Professor Erwin Loh, Group Chief Medical Officer, St Vincent’s Health Australia
In the middle ages, doctors were physicians who practised medicine from ivory towers as intellectuals who refused to get their hands dirty, so they left the surgery to barbers, who were the practitioners who went into the battlefield to sew up wounds, amputate limbs and did the dirty, bloody operations that the doctors at the time felt were beneath their station.
How times have changed – today, surgeons are highly specialised doctors who would now argue that they are the doctors who can do surgical procedures that their physician colleagues are not credentialed or trained to carry out. The role of the doctor has changed, and will continue to change.
"AI may very well help us to remove the artificial from health, and bring back the intelligence, and even more so, the humanity"
As a medical leader, I have a deep interest in understanding, foreseeing, and planning for such changes, so that the profession itself is not reacting, but proactively anticipating and leading the change itself. One of these potential disruptive drivers of change in medicine comes from the rise of artificial intelligence (AI) in health.
Late last year, researchers surveyed over a thousand GPs in the UK, and found that the majority of them said that AI would never replace doctors. However, more and more commentators, computer scientists, futurists and medical researchers are publishing papers predicting a seismic change in the clinical landscape, where algorithms will start automating, and replacing, a lot of the duties carried out by health professionals, including doctors.
Already, the FDA in the US has approved AI devices in radiology, ophthalmology and other areas of medicine. In February of this year, researchers reported in Nature Medicine that an AI algorithm outperformed junior paediatricians in diagnosing childhood illnesses (but not senior ones). In March of this year, a paper in the European Journal of Cancer found that a deep learning algorithm outperformed 136 of 157 dermatologists in classifying melanomas.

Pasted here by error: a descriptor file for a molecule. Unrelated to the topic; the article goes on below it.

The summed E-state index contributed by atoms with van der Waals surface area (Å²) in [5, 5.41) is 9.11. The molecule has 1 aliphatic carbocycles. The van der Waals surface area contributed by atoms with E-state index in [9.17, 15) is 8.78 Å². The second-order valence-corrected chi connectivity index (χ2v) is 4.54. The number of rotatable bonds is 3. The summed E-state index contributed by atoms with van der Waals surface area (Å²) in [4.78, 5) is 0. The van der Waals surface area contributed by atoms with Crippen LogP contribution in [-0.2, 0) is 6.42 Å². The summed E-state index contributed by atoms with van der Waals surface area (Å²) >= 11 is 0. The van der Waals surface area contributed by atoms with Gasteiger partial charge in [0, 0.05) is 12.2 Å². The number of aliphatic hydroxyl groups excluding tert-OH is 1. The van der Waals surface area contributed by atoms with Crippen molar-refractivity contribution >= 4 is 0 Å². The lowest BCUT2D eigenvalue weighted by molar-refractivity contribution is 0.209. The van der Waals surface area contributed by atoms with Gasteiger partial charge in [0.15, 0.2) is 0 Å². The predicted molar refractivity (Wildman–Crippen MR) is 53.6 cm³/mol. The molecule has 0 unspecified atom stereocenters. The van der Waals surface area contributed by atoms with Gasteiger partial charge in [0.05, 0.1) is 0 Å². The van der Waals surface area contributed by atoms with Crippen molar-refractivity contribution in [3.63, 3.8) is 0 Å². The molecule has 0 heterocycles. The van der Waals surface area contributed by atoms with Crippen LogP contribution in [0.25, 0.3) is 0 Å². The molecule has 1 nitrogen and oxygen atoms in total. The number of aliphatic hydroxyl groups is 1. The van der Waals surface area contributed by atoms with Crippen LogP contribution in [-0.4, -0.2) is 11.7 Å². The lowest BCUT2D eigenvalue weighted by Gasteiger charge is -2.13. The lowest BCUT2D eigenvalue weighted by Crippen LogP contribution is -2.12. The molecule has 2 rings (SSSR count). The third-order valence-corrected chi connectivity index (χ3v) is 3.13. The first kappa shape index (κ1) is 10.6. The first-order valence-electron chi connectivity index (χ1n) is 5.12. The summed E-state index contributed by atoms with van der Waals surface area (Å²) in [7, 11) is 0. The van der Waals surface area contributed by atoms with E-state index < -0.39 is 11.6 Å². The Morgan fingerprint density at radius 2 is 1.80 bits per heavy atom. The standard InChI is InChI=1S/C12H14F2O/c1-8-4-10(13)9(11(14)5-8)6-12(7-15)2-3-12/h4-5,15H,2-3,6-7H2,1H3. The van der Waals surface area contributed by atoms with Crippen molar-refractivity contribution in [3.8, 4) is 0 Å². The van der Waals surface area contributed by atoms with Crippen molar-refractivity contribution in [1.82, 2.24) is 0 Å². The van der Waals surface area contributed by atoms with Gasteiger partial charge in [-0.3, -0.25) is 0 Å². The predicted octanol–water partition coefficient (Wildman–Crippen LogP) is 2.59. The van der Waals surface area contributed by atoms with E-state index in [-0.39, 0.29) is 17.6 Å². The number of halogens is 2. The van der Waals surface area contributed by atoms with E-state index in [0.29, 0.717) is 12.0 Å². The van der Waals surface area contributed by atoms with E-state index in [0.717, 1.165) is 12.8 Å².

I started off this article with using surgeons as an example of doctors who have moved to the apparent peak of their profession, who can validly argue that AI will never replace the need for their hands-on surgical expertise, but recent research indicates that even surgeons are not exempt. The makers of surgical robots are already developing autonomous versions of their machines, and early experiments show that robots can cut and sew up wounds just as well as a human surgeon.
It is incumbent on the medical profession to be aware of the potential issues that the rise of AI in health can bring. We need to work with the technologists so that we can understand how and why clinical decisions are made by AI – currently, there is a “black box” that sits underneath deep learning algorithms that are not open to being deciphered easily.
Data governance is also key – the power of machine learning is in the availability of big data that is accurate, clean and free of bias. Health information privacy is paramount, and cybersecurity essential. There are also legal considerations. A lot of AI code is open source, and as we develop AI apps and software, the issue of intellectual property ownership will come up.
In addition, liability will become an issue, especially when things go wrong with AI. Who does a patient sue when a medical error occurs if a doctor relies on an AI to make a clinical decision? The European Union has even considered giving AI agents legal personhood status so the AI can be sued, a controversial idea that is still being debated in that jurisdiction.
As we approach the “singularity”, as predicted by futurists like Ray Kurzweil, it is important that we ensure that AI comes not to replace doctors, but enhances our role, so that it frees us from the more mundane and routine, to practice medicine in a more holistic, compassionate way. As experts like Eric Topol say, AI has the potential to bring us back to the heart of medicine, and free all of us to put our focus back on why we became doctors in the first place – to care for our patients.
In other words, and without irony, artificial intelligence may very well help us to remove the artificial from health, and bring back the intelligence, and even more so, the humanity.
Courtney Fisher-Lewis, Associate CIO, Saint Luke’s Health System & Ex-Sr. Director, IS Program Management, Children’s Mercy Hospital David Chou, SVP & CIO, Harris Health System & Ex-Chief Information & Digital Officer, Children’s Mercy Hospital